Armchair genealogists squawked last year when the administration, to cut the National Archives' budget, quit lending out microfilmed census records.
Now agency officials have come up with a solution that is becoming increasingly popular in this administration: let the private sector do it. Thus the Archives is looking for a private contractor who is interested in managing the 60,000 rolls of microfilm and renting them for a fee.
Since 1969, the public had been able to borrow microfilmed census records free from 11 regional archives libraries and, since 1980, from a clearinghouse in Fort Worth, Tex. But in its last year, this cost $500,000, including $200,000 for mailing.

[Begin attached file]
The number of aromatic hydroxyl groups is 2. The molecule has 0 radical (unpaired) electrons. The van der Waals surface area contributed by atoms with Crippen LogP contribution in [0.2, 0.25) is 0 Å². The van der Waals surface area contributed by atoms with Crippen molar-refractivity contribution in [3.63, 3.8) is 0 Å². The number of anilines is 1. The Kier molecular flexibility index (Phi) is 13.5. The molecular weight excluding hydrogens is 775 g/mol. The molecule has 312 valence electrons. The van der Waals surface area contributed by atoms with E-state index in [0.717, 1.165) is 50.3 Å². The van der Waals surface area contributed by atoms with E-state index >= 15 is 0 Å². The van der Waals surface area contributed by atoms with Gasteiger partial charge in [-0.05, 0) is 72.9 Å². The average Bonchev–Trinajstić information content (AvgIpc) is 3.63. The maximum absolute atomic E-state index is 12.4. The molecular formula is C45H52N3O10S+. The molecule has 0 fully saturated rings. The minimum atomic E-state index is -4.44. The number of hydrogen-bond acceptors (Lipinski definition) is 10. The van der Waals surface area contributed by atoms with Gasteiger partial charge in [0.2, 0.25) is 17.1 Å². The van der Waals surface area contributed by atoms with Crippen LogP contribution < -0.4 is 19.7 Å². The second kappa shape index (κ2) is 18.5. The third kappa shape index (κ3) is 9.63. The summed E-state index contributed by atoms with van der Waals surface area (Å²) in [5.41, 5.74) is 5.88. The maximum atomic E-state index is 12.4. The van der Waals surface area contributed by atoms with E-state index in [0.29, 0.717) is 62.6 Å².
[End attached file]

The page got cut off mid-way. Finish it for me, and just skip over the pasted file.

"We realized that we'd have to cut back on this, since it was free and it was a cost to us," said Richard A. Jacobs, deputy assistant archivist.
But after the agency heard from the public and Rep. Glenn English (D-Okla.), who chairs a subcommittee that oversees the Archives, Jacobs said the agency "looked at that large inventory of film sitting there unused and determined that we had to do something, because the public wants this."
The microfilm covers all the censuses from 1790 to 1900, and the 1910 Census is expected to be added soon. The records include the names of household members, their birthplaces and -- depending on the census -- other information, such as whether the person was disabled.